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Yakutat Glacier in 2018. Alaska’s glaciers are a significant player in global glacier mass loss.  Photo: Geophysical Institute
Yakutat Glacier in 2018. Alaska’s glaciers are a significant player in global glacier mass loss. Photo: Geophysical Institute

Geophysical Institute researchers involved in international sea level study

Three researchers at the University of Alaska Fairbanks Geophysical Institute are among the participants in an international paper that states that the increase in sea level rise due to melting glaciers and ice sheets could be cut in half this century by limiting global warming to 2.7 degrees Fahrenheit (1.5 degrees Celsius) as called for in the Paris Agreement on climate change.

The paper, titled “Projected land ice contributions to 21st century sea level rise,” was published today, May 5, 2021, in the British scientific journal Nature. The study will help inform the Intergovernmental Panel on Climate Change’s Sixth Assessment report, which will be published later this year.

The research was led by climate scientist Tamsin L. Edwards of Kings College in London with contributions from 83 co-authors, including Geophysical Institute glaciology professor Regine Hock, who is also affiliated with the University of Oslo in Norway; Geophysical Institute research associate professor Andy Aschwanden; and former Geophysical Institute postdoctoral fellow David Rounce, who provided information for the study while at UAF but who now works at Carnegie Mellon University in Pittsburgh, Pennsylvania.

It marks the first time that researchers have collaborated on such a global scale, running hundreds of simulations and using the same methodology in analyzing the results.

Hock co-led the study’s glacier modeling effort, one of two focal points of the research. A second effort looked at how mass loss from the ice sheets, such as those in Greenland and Antarctica, will affect sea level rise.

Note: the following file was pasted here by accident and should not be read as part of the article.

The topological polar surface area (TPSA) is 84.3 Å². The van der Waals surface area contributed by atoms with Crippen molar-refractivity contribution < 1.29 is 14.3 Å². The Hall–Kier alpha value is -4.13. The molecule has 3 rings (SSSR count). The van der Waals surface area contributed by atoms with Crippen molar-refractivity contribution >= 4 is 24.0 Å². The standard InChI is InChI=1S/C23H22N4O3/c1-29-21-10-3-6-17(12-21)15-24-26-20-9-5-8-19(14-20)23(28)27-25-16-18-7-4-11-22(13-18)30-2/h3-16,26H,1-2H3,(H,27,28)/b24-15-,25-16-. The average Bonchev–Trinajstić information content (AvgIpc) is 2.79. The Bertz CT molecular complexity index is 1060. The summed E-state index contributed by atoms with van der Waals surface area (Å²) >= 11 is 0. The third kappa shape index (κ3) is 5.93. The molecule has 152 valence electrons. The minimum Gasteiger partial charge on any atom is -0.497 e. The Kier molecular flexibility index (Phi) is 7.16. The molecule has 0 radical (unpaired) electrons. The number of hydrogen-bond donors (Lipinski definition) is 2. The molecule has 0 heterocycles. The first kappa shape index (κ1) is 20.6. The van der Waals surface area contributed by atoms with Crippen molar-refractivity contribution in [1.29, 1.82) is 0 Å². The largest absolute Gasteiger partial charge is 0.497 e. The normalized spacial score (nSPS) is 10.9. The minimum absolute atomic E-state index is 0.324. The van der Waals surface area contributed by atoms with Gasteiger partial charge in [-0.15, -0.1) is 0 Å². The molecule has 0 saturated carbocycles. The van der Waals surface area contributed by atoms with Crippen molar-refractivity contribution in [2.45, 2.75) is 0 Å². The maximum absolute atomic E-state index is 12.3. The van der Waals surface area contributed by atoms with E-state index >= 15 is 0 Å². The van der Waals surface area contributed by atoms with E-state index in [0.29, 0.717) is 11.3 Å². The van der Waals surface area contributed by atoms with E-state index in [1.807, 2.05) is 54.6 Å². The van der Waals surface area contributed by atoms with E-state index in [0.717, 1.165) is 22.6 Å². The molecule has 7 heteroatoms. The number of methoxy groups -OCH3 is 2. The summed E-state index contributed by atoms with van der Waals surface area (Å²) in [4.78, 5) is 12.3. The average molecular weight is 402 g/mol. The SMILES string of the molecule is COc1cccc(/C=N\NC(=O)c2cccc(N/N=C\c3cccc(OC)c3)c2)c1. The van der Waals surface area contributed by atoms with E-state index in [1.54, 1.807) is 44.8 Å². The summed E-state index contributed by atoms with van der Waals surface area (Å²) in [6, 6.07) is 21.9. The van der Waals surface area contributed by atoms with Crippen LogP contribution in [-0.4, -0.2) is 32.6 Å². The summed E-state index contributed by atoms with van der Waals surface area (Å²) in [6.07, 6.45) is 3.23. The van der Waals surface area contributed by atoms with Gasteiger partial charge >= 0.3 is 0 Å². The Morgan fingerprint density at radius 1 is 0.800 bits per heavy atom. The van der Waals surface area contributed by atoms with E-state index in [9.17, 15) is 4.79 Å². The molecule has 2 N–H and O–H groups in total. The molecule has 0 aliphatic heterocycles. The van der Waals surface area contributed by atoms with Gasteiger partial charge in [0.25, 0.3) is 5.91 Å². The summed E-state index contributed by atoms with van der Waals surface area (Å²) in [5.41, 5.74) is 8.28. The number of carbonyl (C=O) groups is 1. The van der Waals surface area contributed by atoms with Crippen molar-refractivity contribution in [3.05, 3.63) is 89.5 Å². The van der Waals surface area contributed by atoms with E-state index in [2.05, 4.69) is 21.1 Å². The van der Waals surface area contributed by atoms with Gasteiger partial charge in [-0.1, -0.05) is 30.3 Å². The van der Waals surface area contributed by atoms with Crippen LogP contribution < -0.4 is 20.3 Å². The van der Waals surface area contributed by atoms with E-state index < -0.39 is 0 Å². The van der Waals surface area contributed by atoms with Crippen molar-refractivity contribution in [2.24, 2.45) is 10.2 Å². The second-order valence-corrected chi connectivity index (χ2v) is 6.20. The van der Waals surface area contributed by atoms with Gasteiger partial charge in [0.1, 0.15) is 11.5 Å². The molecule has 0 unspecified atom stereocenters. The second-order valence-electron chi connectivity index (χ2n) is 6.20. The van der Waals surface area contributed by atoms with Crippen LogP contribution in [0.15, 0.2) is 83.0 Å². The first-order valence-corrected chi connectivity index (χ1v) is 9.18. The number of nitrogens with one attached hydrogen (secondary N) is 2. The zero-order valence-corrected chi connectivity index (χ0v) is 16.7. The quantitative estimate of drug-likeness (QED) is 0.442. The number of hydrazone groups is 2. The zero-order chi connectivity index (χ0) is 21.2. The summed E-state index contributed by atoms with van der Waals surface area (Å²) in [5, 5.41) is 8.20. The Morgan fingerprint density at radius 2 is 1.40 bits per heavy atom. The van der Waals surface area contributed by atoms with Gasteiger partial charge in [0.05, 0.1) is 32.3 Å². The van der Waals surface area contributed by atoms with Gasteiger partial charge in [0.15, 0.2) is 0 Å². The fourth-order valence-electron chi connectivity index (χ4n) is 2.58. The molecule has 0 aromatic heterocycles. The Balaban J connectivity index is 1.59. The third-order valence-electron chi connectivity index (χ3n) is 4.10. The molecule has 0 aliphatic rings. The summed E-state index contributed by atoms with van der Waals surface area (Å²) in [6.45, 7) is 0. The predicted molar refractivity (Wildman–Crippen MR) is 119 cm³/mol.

Hock said of the research that “the picture is pretty clear.”

“The glaciers will decline all over the world and lose very substantial mass,” she said from her home in Norway. “But because they are so sensitive to temperature, if you have less of an increase, that makes a big, big difference.”

The warming is largely driven by the buildup of carbon-based gases in the atmosphere associated with the consumption of fossil fuels.

“Even if we do stop emissions today completely, ice will continue to melt and sea level will rise because it has a memory — it’s now reacting to emissions and temperature increase from decades ago,” she said.

“That’s the main message: that human action matters. If we limit the increase in temperature, we keep more ice on the land, and that’s putting less into the ocean and having less sea level rise.”

Alaska is a “pretty big player” in global glacier mass loss, Hock said.

“About 20 or 25% of all the glacier mass loss by the end of the century will come from Alaska,” she said.

The research is the work of scientists from 62 institutes in 15 countries. Participating scientists are from Australia, Austria, Belgium, Canada, Finland, France, Germany, Japan, the Netherlands, New Zealand, Norway, Switzerland, Tasmania and the United States.

Among the findings: 

• Limiting the global warming increase to 2.7 degrees Fahrenheit would decrease the median sea level rise due to the current projected meltwater volume to 5.1 inches from 9.8 inches (13 centimeters from 25 centimeters) by the year 2100 when compared to the warming projections based on current emission-limiting pledges by nations.

• Glaciers would account for half of the reduction.

• A 2.7 degree Fahrenheit reduction showed no clear effect, however, on Antarctica “due to competing processes of increasing ice loss and snowfall accumulation in a warming climate,” the study states. It adds that uncertainty remains in considering Antarctica’s contribution to sea level rise and that more study is needed.

Aschwanden, who worked on the ice sheet modeling side of the study, said more work needs to be done.

“There is a good chance that these numbers may still be on the low side and that we may still be underestimating the real sea level rise,” he said.

“This is the first effort of its kind to try to bring all of these different research groups — and the glaciers and the ice sheets —  together,” he said. “This is a great step into the right direction, but we’re not there yet.”


Rod Boyce, University of Alaska Fairbanks Geophysical Institute, 907-474-7185,

Regine Hock, University of Alaska Fairbanks Geophysical Institute,

Andy Aschwanden, University of Alaska Fairbanks Geophysical Institute, 907-474-7199,